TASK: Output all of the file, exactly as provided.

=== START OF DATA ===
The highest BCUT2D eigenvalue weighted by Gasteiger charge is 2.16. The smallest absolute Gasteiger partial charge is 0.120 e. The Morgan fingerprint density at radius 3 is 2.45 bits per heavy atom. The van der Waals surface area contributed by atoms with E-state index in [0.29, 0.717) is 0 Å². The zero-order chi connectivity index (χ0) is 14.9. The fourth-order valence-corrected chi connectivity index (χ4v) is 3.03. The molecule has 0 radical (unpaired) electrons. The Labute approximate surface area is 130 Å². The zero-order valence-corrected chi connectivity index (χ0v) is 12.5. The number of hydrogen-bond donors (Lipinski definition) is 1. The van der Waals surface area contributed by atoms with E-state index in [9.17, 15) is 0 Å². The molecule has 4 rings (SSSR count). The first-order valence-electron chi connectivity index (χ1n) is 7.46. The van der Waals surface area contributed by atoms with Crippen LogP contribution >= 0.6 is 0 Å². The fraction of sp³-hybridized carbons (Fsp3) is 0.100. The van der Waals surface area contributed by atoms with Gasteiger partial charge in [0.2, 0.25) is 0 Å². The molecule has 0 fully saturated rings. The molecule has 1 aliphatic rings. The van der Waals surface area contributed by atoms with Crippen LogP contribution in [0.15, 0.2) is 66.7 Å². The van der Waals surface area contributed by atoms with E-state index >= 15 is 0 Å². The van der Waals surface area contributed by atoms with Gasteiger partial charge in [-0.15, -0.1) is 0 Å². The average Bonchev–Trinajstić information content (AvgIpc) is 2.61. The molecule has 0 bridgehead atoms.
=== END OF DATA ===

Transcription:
The highest BCUT2D eigenvalue weighted by Gasteiger charge is 2.16. The smallest absolute Gasteiger partial charge is 0.120 e. The Morgan fingerprint density at radius 3 is 2.45 bits per heavy atom. The van der Waals surface area contributed by atoms with E-state index in [0.29, 0.717) is 0 Å². The zero-order chi connectivity index (χ0) is 14.9. The fourth-order valence-corrected chi connectivity index (χ4v) is 3.03. The molecule has 0 radical (unpaired) electrons. The Labute approximate surface area is 130 Å². The zero-order valence-corrected chi connectivity index (χ0v) is 12.5. The number of hydrogen-bond donors (Lipinski definition) is 1. The van der Waals surface area contributed by atoms with E-state index in [9.17, 15) is 0 Å². The molecule has 4 rings (SSSR count). The first-order valence-electron chi connectivity index (χ1n) is 7.46. The van der Waals surface area contributed by atoms with Crippen LogP contribution >= 0.6 is 0 Å². The fraction of sp³-hybridized carbons (Fsp3) is 0.100. The van der Waals surface area contributed by atoms with Gasteiger partial charge in [0.2, 0.25) is 0 Å². The molecule has 0 fully saturated rings. The molecule has 1 aliphatic rings. The van der Waals surface area contributed by atoms with Crippen LogP contribution in [0.15, 0.2) is 66.7 Å². The van der Waals surface area contributed by atoms with E-state index >= 15 is 0 Å². The van der Waals surface area contributed by atoms with Gasteiger partial charge in [-0.15, -0.1) is 0 Å². The average Bonchev–Trinajstić information content (AvgIpc) is 2.61. The molecule has 0 bridgehead atoms.